Colorado Republicans all vote for politically hot, doomed federal anti-abortion bill
Colorado lawmakers in the U.S. House on Wednesday split along party lines on a bill that would ban nearly all late-term abortions across the country. The bill passed solidly, 242 yeas to 184 nays.
In the final tally, four Republicans voted against the bill and four Democrats voted in favor.
Colorado House Republicans Scott Tipton, Ken Buck, Doug Lamborn and Mike Coffman all voted with the majority for the bill and against an amendment that would have added wording to specifically protect the health and life of the mother first in any decision about whether to terminate the pregnancy.
Colorado Democrats Diana DeGette, who is co-chair of the House Pro-Choice Caucus, Jared Polis and Ed Perlmutter all voted with the minority against the bill and in favor of the amendment.
The bill, HR36, called the “Pain Capable Unborn Child Protection Act,” is sponsored by Arizona Republican Trent Franks. It is this year’s version of a bill that House Republicans have pushed in the past but that has never made it out of Congress.
DeGette gave an impassioned speech on the House floor before the vote, arguing that Franks’ bill was merely about political messaging. She said the bill demonstrated a lack of understanding about the complex psychological and medical realities that lead women to undergo late-term abortions: semi-viable pregnancies, the risk of a mother dying during delivery, deformed or ill fetuses and pregnancies that result from incest and rape. DeGette said the bill also showed little respect for women and that it treats them as suspect and unable to make their own best decisions. She added that the bill was unconstitutional and that, in the unlikely event it passed the Senate, it would be either vetoed by the president or struck down by the courts.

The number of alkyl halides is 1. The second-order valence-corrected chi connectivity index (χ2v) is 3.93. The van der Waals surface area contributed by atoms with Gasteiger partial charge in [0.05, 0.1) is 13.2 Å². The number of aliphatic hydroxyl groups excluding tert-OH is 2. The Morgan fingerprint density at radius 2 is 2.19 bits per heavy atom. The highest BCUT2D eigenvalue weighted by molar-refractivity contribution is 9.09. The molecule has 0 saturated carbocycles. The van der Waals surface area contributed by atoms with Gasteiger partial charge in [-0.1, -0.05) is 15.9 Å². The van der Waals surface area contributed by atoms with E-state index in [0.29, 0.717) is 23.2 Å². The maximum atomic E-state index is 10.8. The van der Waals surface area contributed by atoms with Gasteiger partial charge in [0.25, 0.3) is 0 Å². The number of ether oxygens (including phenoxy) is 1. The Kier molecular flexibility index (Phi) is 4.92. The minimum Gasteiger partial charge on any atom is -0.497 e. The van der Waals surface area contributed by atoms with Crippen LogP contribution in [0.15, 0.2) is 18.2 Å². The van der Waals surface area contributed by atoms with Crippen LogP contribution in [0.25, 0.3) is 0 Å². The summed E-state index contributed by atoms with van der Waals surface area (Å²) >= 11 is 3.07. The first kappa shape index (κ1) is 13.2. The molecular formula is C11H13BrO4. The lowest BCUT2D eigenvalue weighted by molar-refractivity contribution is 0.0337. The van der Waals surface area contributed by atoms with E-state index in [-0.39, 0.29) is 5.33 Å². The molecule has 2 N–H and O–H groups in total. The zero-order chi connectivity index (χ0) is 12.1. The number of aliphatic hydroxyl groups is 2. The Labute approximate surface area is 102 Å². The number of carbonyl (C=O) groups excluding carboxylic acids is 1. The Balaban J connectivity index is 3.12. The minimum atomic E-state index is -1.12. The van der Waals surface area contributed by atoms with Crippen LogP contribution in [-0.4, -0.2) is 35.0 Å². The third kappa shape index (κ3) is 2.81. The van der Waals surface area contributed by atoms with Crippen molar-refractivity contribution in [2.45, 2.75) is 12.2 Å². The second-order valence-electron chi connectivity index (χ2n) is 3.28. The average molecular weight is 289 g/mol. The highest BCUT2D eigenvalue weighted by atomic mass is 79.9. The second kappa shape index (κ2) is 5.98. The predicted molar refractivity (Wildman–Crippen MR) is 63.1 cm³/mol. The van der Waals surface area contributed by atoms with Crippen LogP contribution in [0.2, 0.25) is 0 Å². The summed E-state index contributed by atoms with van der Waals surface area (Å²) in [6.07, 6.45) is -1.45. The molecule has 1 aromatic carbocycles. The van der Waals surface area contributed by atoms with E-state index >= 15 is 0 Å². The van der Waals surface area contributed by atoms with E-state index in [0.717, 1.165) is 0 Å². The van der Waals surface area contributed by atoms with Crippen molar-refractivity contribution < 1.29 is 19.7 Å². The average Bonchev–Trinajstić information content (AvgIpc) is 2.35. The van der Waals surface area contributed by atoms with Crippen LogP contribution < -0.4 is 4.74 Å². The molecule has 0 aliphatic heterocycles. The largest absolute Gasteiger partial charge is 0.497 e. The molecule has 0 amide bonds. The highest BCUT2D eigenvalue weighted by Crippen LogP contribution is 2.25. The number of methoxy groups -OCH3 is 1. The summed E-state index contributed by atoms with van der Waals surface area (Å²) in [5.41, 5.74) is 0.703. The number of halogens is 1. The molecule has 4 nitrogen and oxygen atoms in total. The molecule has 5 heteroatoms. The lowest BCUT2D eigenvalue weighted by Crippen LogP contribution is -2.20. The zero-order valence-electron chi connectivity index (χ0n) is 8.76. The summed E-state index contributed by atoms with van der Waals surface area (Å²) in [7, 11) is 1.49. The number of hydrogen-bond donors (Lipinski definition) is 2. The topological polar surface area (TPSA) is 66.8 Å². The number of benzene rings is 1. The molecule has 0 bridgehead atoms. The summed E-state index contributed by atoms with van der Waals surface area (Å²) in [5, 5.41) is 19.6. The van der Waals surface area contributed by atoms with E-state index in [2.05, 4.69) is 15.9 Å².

“So I suggest that we vote ‘no’ now and that we respect women’s ability to make their own health decisions,” she said.
Doug Lamborn, from Colorado Springs, argued on the floor that “science has demonstrated that by 20 weeks unborn babies are able to feel pain… Every life at this stage is a precious gift from god, and we as Americans should continue to protect life.”
But the science on when exactly fetuses can feel pain is murky. Top medical research suggests fetuses cannot feel what we think of as pain until well after 20 weeks, more like 24 weeks, a stage more in line with a fetus’ ability to live outside the womb.
The video Lamborn has posted of his floor speech and that is reposted below oddly cuts off the phrase “by 20 weeks” where he said “science has demonstrated that by 20 weeks unborn babies are able to feel pain.” (Between the 8- and 11-second marks.)
Republican leaders pulled an earlier version of the bill in January when House Republican women said they would vote against it.
All of the Colorado Republicans, including now-Senator Cory Gardner, voted for the 2013 version of the bill, which critics say was a more hardline version of what the House passed yesterday.
In Colorado’s 2014 midterm elections, Republican pundits said claims that party candidates were seeking to outlaw abortion were overblown. But this year, state and national Republicans have placed anti-abortion laws at the top of their policy agenda.
Most of the official and unofficial Republican candidates for president have said they support the late-term abortion ban.
*Correction: The original version of this post reported that Rep. DeGette was co-chair of the House pro-life caucus. She is not. She is co-chair of the pro-choice caucus.
Photo by Elvert Barnes.
Like this story? Steal it! Feel free to republish it in part or in full, just please give credit to The Colorado Independent and add a link to the original.
SIGN UP FOR OUR WEEKLY NEWSLETTER
When: Thursday April 19th, 6:30-8:00 PM Where: Louisville Public Library, 951 Spruce St. Space is Limited – Registration is Required Whether you’re a newcomer or […]Read More
By now you’ve likely heard about The Denver Post’s multi-page editorial broadside at its hedge-fund owner. This week’s newsletter seeks to explain the local and national repercussions of […]Read More